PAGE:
Varga toons up a music format phenomenon
May 1, 2002

Varga toons up a music format phenomenon

Hungary-based Varga Entertainment is edging into the music programming game with an animated version of the Popstars format called Popstars: Band on the Run. Before striking gold in the live-action realm, New Zealand-based Popstars creator Screentime Productions had pitched the concept to Varga as a toon. Having passed the first time around, Varga will now tap into the international success of the format with a 2-D animated series chronicling the post-contest career of an average Popstars band (three girls, a guy and a manager). Production on the 26 x half-hour series should start this summer, with a per-episode price tag of approximately US$300,000. U.K.-based format production and distribution specialist Target will handle worldwide sales.

Target is also developing a 2-D/CGI property called The Wannabeez, which it co-owns with Studio Optical out of Birmingham, England. When three tween girls move into a house that was previously owned by an eccentric inventor, they accidentally activate a machine that lets them morph into any form they choose. Budgeted at US$200,000 per half hour, the 26 x 11-minute toon will target five- to eight-year-olds and emphasize empowerment and the potential to be anything you want to be.

Gerry Anderson brews an alien invasion saga

Thunderbirds and Captain Scarlett creator Gerry Anderson is turning his Midas touch to a new 26 x half-hour concept called Firestorm for eight- to 15-year-olds. The 2-D/3-D combo is set at the end of the 21st century, when world peace is threatened by an alien operative unit called Black Orchid that’s bent on destabilizing Earth in preparation for invasion. Humanity’s leaders establish a special crime-fighting team called Storm Force to stamp out the threat.

Character design and production on Firestorm, which is budgeted at around US$300,000 per half hour, began last month in Japan at Digital Media Lab and Trans Art, with 3-D backgrounds being rendered in California by Computercafe and Media Design Institute.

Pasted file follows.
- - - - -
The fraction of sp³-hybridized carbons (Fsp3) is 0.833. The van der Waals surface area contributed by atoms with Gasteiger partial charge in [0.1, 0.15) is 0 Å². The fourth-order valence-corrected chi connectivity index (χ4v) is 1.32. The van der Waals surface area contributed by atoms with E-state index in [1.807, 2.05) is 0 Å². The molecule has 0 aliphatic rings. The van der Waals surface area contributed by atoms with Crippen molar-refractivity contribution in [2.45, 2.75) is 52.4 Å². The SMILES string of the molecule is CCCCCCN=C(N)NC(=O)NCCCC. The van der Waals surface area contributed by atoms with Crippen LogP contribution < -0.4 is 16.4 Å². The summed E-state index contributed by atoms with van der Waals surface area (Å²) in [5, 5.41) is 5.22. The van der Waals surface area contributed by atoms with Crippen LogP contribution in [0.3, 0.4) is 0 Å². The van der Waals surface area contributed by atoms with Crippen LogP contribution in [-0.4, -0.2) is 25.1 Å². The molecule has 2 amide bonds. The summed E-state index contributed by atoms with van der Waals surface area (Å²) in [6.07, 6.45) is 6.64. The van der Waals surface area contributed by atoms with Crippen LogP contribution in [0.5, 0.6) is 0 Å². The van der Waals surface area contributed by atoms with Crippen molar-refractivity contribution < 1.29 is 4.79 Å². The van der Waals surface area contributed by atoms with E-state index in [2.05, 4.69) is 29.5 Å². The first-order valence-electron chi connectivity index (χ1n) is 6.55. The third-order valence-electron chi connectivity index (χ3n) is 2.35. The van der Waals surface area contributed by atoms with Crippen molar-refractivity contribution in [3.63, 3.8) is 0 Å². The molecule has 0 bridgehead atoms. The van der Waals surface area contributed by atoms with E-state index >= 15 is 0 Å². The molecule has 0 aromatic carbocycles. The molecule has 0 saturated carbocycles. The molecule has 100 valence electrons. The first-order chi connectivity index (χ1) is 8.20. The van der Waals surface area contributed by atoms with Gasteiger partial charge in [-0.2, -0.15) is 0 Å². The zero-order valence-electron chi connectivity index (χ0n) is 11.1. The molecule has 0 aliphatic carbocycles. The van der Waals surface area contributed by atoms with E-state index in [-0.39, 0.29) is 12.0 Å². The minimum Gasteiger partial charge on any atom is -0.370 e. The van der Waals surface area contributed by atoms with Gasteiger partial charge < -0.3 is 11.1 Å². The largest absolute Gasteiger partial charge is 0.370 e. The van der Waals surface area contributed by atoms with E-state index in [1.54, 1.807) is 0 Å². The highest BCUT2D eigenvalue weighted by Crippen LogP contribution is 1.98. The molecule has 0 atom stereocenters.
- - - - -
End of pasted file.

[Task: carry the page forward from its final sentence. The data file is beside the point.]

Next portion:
Foothill and BRB set sail with Pirate School

Foothill Entertainment, a two-year-old outfit founded by former DIC executive VP of business and legal affairs Greg Payne and Link Television’s ex-senior VP of U.S. operations Jo Kavanagh-Payne, is working up a concept called Pirate School for L.A.-based rights owner Red Sky Entertainment and Spain’s BRB. Based on a book by Brit author Colin McNaughton called Captain Abdul’s Pirate School, the 2-D series for kids ages seven to nine has already been optioned by the BBC and ABC Australia for broadcast in fall 2003.

Captain Abdul runs an elite pirate school in which the students are often smarter than the instructors. The buccaneers-in-training are discouraged from brushing their teeth, and learn about geometry and geography by tracking the arc of a cannon ball and searching for treasure islands.

Production on 26 half-hour episodes (budgeted between US$250,000 and US$300,000 each) will begin in July. Santa Barbara, California-based Foothill will distribute the series in English-speaking territories, with BRB taking on the rest of the world.

Canadian/Australian co-pro conjures up a magical double plot

Arthurian reincarnation takes center stage in a new 26 x half-hour co-pro called Guinevere Jones that originated at YTV and is being produced by Australia’s Crawford Productions, Original Pictures in Winnipeg, Canada and Vancouver-based Ibis Entertainment.

Described as Harry Potter meets Buffy the Vampire Slayer, this tween-skewing live-actioner has a dual plot: On the surface, a 14-year-old Canadian girl named Gwen Jones is whisked off to Australia by her mother in order to escape some mysterious danger. But another level of the plot reveals that King Arthur’s wife Guinevere, who cheated on her hubby with Lancelot and brought Camelot to ruin, has been reincarnated as Gwen and is now trying to right her many past transgressions.

Guinevere never actually takes over Gwen’s body, but her wild and regal spirit makes it difficult for Gwen to fit into her new environment. Magic and intrigue are interwoven throughout the series as Gwen/Guinevere reteams with Merlin the magician to outsmart her many enemies–both new and old.

With a budget running between US$350,000 and US$400,000 per half hour, Guinevere Jones is slated for delivery in June to Australia’s Network Ten and YTV.

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